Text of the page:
• promote and sustain adequate flows of ODA in terms of quality, volume and direction, in particular to the countries and territories covered by the Recommendation and ensure that ODA to these countries will not decline over time as a result of the implementation of this Recommendation;
  • achieve balanced efforts among DAC Members.

Read the latest version of the Recommendation

 

From tied to untied aid

Tied aid describes official grants or loans that limit procurement to companies in the donor country or in a small group of countries. Tied aid therefore often prevents recipient countries from receiving good value for money for services, goods, or works.

Untying aid – removing the legal and regulatory barriers to open competition for aid funded procurement – generally increases aid effectiveness by reducing transaction costs and improving the ability of recipient countries to set their own course. It also allows donors to take greater care in aligning their aid programmes with the objectives and financial management systems of recipient countries.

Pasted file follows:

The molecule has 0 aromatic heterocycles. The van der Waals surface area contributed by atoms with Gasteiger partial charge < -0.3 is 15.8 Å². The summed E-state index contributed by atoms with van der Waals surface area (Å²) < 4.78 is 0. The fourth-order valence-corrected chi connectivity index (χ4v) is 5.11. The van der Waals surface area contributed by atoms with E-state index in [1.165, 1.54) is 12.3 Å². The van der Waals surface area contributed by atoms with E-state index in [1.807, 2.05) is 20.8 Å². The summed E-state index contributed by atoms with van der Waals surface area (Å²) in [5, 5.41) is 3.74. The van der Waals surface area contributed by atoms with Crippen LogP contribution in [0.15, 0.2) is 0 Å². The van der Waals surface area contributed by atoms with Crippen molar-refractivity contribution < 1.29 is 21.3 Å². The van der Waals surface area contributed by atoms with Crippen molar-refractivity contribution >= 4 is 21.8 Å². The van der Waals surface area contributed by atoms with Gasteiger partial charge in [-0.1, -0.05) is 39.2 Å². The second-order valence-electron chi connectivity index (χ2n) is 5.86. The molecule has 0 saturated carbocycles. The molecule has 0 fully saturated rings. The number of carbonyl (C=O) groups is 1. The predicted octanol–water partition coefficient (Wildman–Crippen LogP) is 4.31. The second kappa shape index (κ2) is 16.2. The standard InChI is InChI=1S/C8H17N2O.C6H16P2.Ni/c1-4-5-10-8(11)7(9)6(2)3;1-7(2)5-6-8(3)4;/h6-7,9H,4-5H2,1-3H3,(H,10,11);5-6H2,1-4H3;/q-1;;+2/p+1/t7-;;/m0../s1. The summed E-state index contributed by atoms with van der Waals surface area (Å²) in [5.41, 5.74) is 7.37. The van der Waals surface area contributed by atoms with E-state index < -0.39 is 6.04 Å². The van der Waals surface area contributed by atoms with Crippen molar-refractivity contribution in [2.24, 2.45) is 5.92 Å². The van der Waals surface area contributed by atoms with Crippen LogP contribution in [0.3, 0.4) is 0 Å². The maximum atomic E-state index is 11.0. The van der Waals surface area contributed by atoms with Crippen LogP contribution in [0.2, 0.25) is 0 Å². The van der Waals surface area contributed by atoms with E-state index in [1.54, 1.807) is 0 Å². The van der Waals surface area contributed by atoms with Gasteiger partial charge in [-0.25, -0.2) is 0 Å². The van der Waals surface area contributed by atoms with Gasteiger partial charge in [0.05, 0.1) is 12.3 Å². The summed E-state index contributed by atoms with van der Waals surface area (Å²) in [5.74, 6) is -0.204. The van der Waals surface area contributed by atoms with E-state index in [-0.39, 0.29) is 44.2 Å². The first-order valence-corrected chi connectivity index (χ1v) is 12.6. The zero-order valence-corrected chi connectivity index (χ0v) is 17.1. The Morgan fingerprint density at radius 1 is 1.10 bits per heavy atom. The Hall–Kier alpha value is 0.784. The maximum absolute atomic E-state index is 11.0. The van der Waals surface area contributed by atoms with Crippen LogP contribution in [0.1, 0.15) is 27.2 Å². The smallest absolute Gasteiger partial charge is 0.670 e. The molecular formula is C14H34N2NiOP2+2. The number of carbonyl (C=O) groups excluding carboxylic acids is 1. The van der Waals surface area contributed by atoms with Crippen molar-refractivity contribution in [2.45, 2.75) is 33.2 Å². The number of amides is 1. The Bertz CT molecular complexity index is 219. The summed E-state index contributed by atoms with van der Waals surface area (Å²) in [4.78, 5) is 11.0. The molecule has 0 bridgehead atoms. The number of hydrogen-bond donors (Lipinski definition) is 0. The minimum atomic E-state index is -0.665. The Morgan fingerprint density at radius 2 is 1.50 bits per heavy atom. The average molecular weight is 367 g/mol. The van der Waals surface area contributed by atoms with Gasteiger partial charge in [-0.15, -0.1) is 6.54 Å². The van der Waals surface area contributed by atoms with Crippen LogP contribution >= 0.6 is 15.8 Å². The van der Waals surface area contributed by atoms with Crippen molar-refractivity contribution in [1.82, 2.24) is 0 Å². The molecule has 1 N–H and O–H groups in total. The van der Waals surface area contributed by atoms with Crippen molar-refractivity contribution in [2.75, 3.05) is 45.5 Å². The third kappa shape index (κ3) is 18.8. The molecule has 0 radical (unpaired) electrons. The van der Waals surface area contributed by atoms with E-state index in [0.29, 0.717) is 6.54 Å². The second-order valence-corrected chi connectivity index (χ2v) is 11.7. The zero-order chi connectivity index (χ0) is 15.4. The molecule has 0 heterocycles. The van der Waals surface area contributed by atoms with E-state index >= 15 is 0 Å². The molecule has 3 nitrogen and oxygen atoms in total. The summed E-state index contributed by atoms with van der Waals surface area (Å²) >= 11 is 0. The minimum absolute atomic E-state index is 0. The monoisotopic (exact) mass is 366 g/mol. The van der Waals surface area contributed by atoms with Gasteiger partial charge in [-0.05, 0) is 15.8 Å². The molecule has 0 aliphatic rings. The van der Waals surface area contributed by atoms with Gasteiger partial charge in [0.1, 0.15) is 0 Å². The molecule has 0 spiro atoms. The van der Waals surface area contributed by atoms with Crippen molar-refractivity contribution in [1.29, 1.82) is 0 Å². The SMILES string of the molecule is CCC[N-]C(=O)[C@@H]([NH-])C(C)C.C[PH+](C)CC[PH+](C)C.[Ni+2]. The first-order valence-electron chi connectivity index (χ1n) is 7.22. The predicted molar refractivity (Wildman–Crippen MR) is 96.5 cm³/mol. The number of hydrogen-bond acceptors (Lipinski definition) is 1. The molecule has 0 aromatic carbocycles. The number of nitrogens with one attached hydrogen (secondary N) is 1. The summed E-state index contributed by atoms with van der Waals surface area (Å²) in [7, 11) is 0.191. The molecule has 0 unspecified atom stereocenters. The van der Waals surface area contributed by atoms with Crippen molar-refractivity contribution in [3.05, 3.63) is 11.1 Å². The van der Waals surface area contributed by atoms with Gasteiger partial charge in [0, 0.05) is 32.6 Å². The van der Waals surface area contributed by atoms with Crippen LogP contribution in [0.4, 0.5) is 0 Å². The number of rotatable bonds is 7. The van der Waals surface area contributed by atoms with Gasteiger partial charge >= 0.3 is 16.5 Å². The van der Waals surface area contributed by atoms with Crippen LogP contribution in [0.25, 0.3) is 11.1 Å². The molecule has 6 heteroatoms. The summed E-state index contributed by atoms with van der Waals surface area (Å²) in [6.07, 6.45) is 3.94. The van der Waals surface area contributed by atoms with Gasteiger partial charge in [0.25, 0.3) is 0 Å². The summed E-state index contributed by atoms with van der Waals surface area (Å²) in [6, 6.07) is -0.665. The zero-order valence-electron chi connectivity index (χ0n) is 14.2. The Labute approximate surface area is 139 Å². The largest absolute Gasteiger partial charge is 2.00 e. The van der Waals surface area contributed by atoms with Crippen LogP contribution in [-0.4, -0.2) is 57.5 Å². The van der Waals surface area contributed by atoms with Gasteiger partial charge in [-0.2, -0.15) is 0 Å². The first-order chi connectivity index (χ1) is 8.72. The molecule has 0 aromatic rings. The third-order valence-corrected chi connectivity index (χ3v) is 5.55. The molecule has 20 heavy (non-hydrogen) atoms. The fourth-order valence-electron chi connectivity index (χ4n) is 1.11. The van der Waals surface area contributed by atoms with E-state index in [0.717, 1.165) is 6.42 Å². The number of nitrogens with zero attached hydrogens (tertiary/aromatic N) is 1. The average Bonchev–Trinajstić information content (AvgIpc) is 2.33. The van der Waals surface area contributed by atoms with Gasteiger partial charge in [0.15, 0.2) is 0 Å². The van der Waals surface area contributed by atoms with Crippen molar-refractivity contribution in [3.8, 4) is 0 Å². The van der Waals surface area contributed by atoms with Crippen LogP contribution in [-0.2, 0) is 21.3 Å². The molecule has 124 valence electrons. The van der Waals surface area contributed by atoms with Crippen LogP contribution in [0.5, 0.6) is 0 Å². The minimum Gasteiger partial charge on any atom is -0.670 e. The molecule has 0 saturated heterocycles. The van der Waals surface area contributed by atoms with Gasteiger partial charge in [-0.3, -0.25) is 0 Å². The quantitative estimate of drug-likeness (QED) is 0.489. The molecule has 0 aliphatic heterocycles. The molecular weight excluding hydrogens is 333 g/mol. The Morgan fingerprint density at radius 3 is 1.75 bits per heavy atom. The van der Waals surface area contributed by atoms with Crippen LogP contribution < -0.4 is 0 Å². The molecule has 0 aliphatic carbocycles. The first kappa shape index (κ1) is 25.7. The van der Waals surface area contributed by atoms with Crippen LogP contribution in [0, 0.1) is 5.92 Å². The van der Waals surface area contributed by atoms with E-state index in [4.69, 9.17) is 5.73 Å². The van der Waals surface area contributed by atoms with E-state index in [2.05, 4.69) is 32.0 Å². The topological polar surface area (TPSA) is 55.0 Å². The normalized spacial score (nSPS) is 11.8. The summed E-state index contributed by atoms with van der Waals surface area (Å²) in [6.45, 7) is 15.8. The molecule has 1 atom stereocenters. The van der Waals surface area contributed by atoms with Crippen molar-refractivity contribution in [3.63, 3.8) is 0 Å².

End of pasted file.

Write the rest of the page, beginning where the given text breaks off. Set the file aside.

Progress in untying aid

DAC Members have made considerable progress in untying aid. From 1999-2001 to 2018, the proportion of ODA covered by the Recommendation that was untied rose progressively from 47% to 88%. DAC Members have also pursued their untying efforts beyond the requirements of the recommendation.  The proportion of total ODA* that was untied increased from 41% in 1999-2001 to 79% in 2018. In terms of individual country performance, most Members have now untied almost all of their ODA covered by the Recommendation.

The adherence to transparency provisions, aimed at providing transparency that de jure untied aid is also de facto untied, has also significantly improved. The percentage of Members who reported on ex post contract awards has increased from 55% in 2013 to 80% in 2016 which is the highest level recorded historically. In terms of volume of contracts reported there was also a considerable increase, from USD 14 billion in 2013 to USD 30 billion in 2015 and USD 21 billion in 2016.

In 2009, an independent evaluation of DAC members' policies and practices towards untying was carried out by the Overseas Development Institute, based on principles put forward in the Paris Declaration and the DAC Recommendation on Untying ODA. Find the detailed analysis of progress in Untying Aid: Is It Working?.

History: The DAC and efforts to untie aid